Lynn Nottage, playwright and screenwriter
Lynn Nottage © LYNN SAVARESE
Posted on 5 Nov 2020
Categories: 3 questions to
Study for a British university degree in Geneva

Lynn Nottage writes about those left behind and is the first and only female playwright and a screenwriter to have won the Pulitzer Prize for Drama ….twice!

What do you see as the root causes of racism in today societies, in particular in the USA, and the reasons of its persistence?  

That is a big complicated question that has kept many scholars busy over the decades. The roots of racism in the USA are vast and deep, and there is no way to answer this question without thoroughly examining the legacy of white supremacy, the Atlantic slave trade and colonialism on the world stage.

The persistence of racism in America lies in the fact that this culture has never fully acknowledged or reckoned with the stark reality that this country was built on the violent exploitation of Black and Indigenous People.  In order for the USA to evolve, it must address how white supremacy has distorted our cultural narrative.  However, there remains a willful resistance, evidenced in the current Presidential leadership, to give voice to the very real and unhealed wounds inflicted by centuries of racial discrimination, injustice and violence in America.

From left: Michelle Wilson, James Colby and Johanna Day in "Sweat," at the Public theater in New York. © STUDIO54THEATRE.COM

You are one of the promoters of and signatories to the “We See You, White American Theater” statement. Can you tell us what this is about and how has the statement prompted action thus far? 

This past summer, in response to the murder of George Floyd, Breanna Taylor and too many others at the hands of  the police, we witnessed Black Lives Matter activists take to the streets to push for an end to anti-Black violence in the criminal justice system and all aspects of American culture.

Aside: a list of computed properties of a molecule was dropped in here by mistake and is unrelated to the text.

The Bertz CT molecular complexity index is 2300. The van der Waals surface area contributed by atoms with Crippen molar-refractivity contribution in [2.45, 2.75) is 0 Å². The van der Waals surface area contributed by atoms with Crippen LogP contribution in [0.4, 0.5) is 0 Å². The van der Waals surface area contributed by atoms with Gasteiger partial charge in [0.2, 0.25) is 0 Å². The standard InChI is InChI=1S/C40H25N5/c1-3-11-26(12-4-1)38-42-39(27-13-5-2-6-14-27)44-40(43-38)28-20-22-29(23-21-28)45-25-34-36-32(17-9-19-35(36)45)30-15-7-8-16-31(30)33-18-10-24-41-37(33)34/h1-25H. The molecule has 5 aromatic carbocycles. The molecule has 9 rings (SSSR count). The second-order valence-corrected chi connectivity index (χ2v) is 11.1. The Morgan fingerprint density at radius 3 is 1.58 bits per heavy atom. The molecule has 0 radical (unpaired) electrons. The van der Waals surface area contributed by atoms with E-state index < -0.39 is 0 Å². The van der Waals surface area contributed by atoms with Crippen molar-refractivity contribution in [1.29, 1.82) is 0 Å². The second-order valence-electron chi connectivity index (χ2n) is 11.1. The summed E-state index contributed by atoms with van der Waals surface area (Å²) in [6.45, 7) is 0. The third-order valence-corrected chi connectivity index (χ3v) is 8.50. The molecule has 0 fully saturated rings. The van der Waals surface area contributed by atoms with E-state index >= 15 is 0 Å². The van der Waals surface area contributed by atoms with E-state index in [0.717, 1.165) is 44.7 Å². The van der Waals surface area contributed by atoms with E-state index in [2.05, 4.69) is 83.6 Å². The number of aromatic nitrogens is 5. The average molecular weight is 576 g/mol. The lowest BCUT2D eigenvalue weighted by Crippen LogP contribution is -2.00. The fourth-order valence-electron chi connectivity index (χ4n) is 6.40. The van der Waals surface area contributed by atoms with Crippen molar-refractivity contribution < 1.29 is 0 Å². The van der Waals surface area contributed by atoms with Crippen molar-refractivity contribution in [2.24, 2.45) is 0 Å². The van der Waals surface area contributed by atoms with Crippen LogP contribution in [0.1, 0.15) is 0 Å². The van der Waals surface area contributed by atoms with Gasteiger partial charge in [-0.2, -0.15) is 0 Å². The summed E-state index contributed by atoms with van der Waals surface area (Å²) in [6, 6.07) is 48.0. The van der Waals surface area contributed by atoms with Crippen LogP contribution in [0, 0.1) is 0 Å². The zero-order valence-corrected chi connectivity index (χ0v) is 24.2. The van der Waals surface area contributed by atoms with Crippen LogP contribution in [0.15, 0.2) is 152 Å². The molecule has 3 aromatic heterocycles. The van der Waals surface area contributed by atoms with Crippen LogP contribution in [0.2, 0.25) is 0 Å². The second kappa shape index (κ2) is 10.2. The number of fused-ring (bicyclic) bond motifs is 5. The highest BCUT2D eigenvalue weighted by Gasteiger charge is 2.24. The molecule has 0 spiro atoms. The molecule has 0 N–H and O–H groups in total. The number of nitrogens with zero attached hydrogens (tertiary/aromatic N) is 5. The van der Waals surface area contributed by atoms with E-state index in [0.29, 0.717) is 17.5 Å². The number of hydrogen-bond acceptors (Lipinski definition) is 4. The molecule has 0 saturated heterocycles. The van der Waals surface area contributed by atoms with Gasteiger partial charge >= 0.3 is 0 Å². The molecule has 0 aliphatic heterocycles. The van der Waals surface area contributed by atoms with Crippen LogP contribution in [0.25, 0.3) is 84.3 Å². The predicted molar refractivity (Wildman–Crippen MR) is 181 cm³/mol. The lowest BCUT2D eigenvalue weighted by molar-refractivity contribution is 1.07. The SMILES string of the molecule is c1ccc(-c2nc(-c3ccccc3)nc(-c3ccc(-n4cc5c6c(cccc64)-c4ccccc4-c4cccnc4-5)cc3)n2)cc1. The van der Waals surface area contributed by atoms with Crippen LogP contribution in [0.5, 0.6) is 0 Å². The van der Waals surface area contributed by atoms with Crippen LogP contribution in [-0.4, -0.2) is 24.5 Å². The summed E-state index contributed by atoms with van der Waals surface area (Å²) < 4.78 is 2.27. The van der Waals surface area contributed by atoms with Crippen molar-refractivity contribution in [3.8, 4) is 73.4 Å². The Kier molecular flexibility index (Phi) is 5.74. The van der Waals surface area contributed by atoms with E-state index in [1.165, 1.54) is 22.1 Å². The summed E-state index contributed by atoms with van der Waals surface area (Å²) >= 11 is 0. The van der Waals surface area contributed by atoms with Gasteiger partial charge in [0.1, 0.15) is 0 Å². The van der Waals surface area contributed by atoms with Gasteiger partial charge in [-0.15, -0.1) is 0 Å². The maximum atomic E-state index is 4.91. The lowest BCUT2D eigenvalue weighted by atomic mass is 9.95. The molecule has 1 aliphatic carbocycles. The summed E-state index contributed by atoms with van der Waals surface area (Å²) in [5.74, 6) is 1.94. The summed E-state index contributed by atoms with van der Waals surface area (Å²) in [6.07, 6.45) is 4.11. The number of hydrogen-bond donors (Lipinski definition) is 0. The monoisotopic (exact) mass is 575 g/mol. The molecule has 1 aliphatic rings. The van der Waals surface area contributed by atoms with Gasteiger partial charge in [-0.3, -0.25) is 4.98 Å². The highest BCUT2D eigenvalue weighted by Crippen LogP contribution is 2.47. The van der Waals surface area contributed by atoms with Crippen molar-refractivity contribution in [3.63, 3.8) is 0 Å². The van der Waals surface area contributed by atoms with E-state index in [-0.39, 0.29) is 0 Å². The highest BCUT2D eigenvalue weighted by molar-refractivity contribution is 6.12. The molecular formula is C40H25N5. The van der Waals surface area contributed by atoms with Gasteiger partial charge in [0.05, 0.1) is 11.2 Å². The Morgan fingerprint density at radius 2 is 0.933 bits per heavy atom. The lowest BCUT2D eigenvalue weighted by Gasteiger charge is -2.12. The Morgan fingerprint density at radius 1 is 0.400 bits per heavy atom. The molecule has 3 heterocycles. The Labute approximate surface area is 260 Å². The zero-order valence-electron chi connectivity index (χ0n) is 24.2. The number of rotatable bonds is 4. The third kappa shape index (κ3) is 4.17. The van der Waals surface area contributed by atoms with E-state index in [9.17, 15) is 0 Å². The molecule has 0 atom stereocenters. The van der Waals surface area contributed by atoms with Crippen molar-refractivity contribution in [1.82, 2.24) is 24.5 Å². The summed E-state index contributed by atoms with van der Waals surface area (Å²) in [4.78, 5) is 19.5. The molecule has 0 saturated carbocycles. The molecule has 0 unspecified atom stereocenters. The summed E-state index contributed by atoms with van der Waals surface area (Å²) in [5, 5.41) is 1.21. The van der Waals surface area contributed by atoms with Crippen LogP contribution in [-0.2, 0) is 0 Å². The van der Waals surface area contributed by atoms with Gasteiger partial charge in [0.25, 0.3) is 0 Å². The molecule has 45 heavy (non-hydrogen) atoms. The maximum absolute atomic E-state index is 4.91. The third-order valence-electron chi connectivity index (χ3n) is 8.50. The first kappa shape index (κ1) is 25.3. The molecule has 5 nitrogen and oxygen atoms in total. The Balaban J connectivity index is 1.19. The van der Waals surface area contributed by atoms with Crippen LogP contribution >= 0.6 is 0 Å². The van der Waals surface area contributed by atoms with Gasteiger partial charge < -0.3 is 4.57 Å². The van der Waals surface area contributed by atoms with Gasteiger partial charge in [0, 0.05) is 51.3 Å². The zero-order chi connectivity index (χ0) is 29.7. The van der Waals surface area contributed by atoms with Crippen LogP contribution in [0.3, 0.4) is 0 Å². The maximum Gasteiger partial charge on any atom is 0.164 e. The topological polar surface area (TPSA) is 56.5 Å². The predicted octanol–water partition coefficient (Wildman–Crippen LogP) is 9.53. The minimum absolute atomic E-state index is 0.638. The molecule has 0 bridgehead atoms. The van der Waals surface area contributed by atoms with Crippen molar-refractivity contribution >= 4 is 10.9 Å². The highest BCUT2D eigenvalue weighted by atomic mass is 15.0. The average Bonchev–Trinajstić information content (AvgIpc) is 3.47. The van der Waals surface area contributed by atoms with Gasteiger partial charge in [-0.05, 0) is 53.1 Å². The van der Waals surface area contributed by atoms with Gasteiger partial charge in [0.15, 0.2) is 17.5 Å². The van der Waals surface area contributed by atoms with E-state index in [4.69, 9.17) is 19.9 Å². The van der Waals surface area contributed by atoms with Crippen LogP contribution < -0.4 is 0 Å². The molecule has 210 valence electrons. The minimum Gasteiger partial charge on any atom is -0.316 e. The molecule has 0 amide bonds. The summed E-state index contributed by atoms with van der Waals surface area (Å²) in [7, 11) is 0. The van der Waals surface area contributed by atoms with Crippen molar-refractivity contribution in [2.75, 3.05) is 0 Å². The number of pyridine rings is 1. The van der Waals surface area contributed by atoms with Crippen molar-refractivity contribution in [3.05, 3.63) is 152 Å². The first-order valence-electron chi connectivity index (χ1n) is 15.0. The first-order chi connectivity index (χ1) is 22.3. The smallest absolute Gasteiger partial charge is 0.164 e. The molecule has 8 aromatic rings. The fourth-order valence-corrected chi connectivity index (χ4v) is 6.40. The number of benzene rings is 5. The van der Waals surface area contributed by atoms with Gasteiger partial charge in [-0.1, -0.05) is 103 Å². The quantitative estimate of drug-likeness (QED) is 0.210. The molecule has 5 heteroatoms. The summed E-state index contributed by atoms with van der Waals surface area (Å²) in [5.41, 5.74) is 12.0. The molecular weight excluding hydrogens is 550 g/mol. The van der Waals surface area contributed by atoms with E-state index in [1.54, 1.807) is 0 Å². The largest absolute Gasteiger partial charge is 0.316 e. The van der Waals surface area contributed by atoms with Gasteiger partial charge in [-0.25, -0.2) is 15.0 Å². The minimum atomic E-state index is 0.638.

By extension, many people saw this as an opportunity to interrogate how racism has shaped and defiled many of our cultural institutions. I was one of a number signatories who signed on to the We See You letter to White American theater, to address the woeful inequities and anti-Blackness that permeates American theater from university training programs to Broadway commercial stages.  The letter was written by a collective of multigenerational and multidisciplinary theatremakers, calling out and holding predominantly white institutions accountable for the way in which white supremacy has diminished and devalued BIPOC (Black, Indigenous and People of Color) members of their community.

“Until the UN truly recognizes and addresses how systematic racism impacts the day to day functioning of the organization, nothing will and can change.”

White theater often thinks of itself as being a great bastion of liberalism and diversity, and as such has been relatively myopic when it comes to examining racism within its own ranks. As a theater artist and Black woman, I’ve often felt isolated and unsafe in predominantly white institutions, and as a result suffered numerous indignities in silence. Theaters often treat BIPOC members of their community like visitors on a day pass that can be revoked at any minute, and we find ourselves working in environments where we don’t feel heard or respected…and that exacts a terrible toll on the psyche.

The exciting thing about the We See You movement is that there is finally a critical mass of BIPOC theatermakers who are in the position to apply pressure on theaters to actually change their practices and invest in greater equity and inclusion.

What do you think UN staff members, as individuals and as a group, need to do to fight racisms within and outside the organization more effectively?

Until the UN truly recognizes and addresses how systematic racism impacts the day to day functioning of the organization, nothing will and can change. 

Sweat Pictures © STUDIO54THEATRE.COM

It is incumbent upon all staff members to interrogate their own practices and acknowledge their complicity in perpetuating a status quo that privileges a few at the expense of others. Members of the UN must embrace a social contract that allows for a transparent, inclusive and compassionate environment that empowers and emboldens all to call out racism and inequity when this is witnessed or experienced. The UN is in the unique position to model best practices, and be a leader in reshaping how institutions throughout the world work to eliminate racism at all levels of society.

* Federica Pietracci is Senior Programme Management Officer at Secretariat of the United Nations System Chief Executives Board for Coordination, New York.